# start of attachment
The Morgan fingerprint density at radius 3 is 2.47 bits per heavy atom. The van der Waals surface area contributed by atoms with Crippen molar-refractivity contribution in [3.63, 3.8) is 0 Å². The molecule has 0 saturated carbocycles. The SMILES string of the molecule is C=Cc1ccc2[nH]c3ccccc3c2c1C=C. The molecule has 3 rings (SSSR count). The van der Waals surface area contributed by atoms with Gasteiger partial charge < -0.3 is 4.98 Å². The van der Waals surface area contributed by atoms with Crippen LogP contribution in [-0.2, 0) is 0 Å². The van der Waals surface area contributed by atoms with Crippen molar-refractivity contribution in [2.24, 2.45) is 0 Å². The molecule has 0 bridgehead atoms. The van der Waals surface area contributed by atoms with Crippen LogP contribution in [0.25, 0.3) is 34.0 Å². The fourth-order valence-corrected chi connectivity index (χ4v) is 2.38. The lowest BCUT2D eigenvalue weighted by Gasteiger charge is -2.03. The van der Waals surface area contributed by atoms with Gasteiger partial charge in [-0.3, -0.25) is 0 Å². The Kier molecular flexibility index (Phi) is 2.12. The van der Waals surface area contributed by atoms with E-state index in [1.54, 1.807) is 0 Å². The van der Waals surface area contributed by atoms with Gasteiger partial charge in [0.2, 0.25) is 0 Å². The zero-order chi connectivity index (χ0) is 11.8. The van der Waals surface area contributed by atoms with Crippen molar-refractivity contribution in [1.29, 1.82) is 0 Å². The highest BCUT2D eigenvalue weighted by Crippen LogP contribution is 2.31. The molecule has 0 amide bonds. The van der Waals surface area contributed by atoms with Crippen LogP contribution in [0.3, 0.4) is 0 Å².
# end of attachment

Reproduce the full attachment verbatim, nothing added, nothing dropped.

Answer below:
The Morgan fingerprint density at radius 3 is 2.47 bits per heavy atom. The van der Waals surface area contributed by atoms with Crippen molar-refractivity contribution in [3.63, 3.8) is 0 Å². The molecule has 0 saturated carbocycles. The SMILES string of the molecule is C=Cc1ccc2[nH]c3ccccc3c2c1C=C. The molecule has 3 rings (SSSR count). The van der Waals surface area contributed by atoms with Gasteiger partial charge < -0.3 is 4.98 Å². The van der Waals surface area contributed by atoms with Crippen LogP contribution in [-0.2, 0) is 0 Å². The van der Waals surface area contributed by atoms with Crippen molar-refractivity contribution in [2.24, 2.45) is 0 Å². The molecule has 0 bridgehead atoms. The van der Waals surface area contributed by atoms with Crippen LogP contribution in [0.25, 0.3) is 34.0 Å². The fourth-order valence-corrected chi connectivity index (χ4v) is 2.38. The lowest BCUT2D eigenvalue weighted by Gasteiger charge is -2.03. The van der Waals surface area contributed by atoms with Gasteiger partial charge in [-0.3, -0.25) is 0 Å². The Kier molecular flexibility index (Phi) is 2.12. The van der Waals surface area contributed by atoms with E-state index in [1.54, 1.807) is 0 Å². The van der Waals surface area contributed by atoms with Gasteiger partial charge in [0.2, 0.25) is 0 Å². The zero-order chi connectivity index (χ0) is 11.8. The van der Waals surface area contributed by atoms with Crippen molar-refractivity contribution in [1.29, 1.82) is 0 Å². The highest BCUT2D eigenvalue weighted by Crippen LogP contribution is 2.31. The molecule has 0 amide bonds. The van der Waals surface area contributed by atoms with Crippen LogP contribution in [0.3, 0.4) is 0 Å².